Welcome back! As you’ll recall, in Part 1 of this series we introduced the importance of mobility and how it is changing all sectors of society. We saw that the enormous growth in this market is fueled especially by the “consumerization of software.” Mobile applications are the major driver behind this trend and also the engine behind the growth of smartphones and tablets. With this background in mind, let’s take a closer look at HTML5 to understand what it is and how it has emerged in recent years as the icon of the new open mobile web.
HTML5 and the Open Mobile Web
Because it is by nature an open web standard, HTML5 is seen positively by many as the platform of choice for the open web initiative, which is heralded especially by Mozilla Firefox. HTML5 offers a way for developers to create apps that can compete head to head with native applications by using features such as geolocation, offline caching, web storage, canvas and CSS3 transitions among many others.
HTML5 continues to experience tremendous growth in popularity among developers in recent years. The low barriers to entry to playing in the mobile app development sandbox make HTMLT5 a good choice for many businesses as well: open source, relatively easy to learn, a powerful user interface for designing sleek and intuitive websites, and lower cost and less development time.
HTML5 vs. Native: Why it Ultimately Doesn’t Matter
Due to the immense growth and emerging popularity of HMTL5, an ideological war of sorts has emerged in recent years between HTML5 and Native approaches. Countless articles have been written about why this matters, while others even debate if there’s still anything to debate. The way Native works in a nutshell is that a specific programming language (Java for Android, Objective C for iOS, C# for Windows) is used to code native applications, they are made to work with a specific mobile platform (eg. Android, iOS, Windows, etc), and the apps are downloaded from an App store. While Native may provide an overall richer, faster, and more secure Mobile Web experience, HTML5 has made considerable strides in providing consumers with a “good enough” look and feel at a fraction of the cost for development.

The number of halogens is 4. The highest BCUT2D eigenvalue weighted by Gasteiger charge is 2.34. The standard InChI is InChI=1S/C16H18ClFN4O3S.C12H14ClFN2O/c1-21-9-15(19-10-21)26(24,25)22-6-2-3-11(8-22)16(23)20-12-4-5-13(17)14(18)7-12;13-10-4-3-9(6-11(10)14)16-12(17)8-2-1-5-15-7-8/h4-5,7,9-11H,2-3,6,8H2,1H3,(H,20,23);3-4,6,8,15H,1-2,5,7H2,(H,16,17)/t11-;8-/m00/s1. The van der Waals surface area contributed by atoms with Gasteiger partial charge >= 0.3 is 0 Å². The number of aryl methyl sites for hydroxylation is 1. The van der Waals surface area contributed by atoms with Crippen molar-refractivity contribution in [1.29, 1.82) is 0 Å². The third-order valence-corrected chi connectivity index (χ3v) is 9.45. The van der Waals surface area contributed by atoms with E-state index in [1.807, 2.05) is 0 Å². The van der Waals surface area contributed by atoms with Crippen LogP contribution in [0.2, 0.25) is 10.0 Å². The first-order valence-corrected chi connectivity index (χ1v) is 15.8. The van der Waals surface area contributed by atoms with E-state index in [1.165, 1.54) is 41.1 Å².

And as far as the HTML5 vs. Native debate itself is concerned, some would suggest that it’s no more than a meeting meme that gets propagated endlessly throughout the industry. But seriously, stop and ask yourself for a moment, “Why does it have to be an either-or proposition?” The truth of the matter is that mobile is moving to multiple endpoints and form factors that require an elastic infrastructure to support. Companies that discern this trend are also beginning to adopt an “all of the above” approach that gives the flexibility to choose the right application type to meet the business needs of the customer. This strategy offers a sound alternative to the traditional HTML5 vs. Native meme and reminds us that the answers often reside somewhere in the middle rather than at the extremes of an “either-or” perspective.
To progress towards a more organic understanding of mobile application development we need to grasp the merits of each of the major approaches currently discussed in the market. Once we arrive at a clearer understanding of each approach, we’ll be able to better delineate and determine the complexities of formulating a clear mobile strategy and why, ultimately, this strategy is driven more by customer needs than a monolithic technology choice.
In the next part of this series we’re going to continue our discussion of HTML5 by focusing on specific strategies that organization leaders should adopt in order to quickly move the needle on their mobile strategy.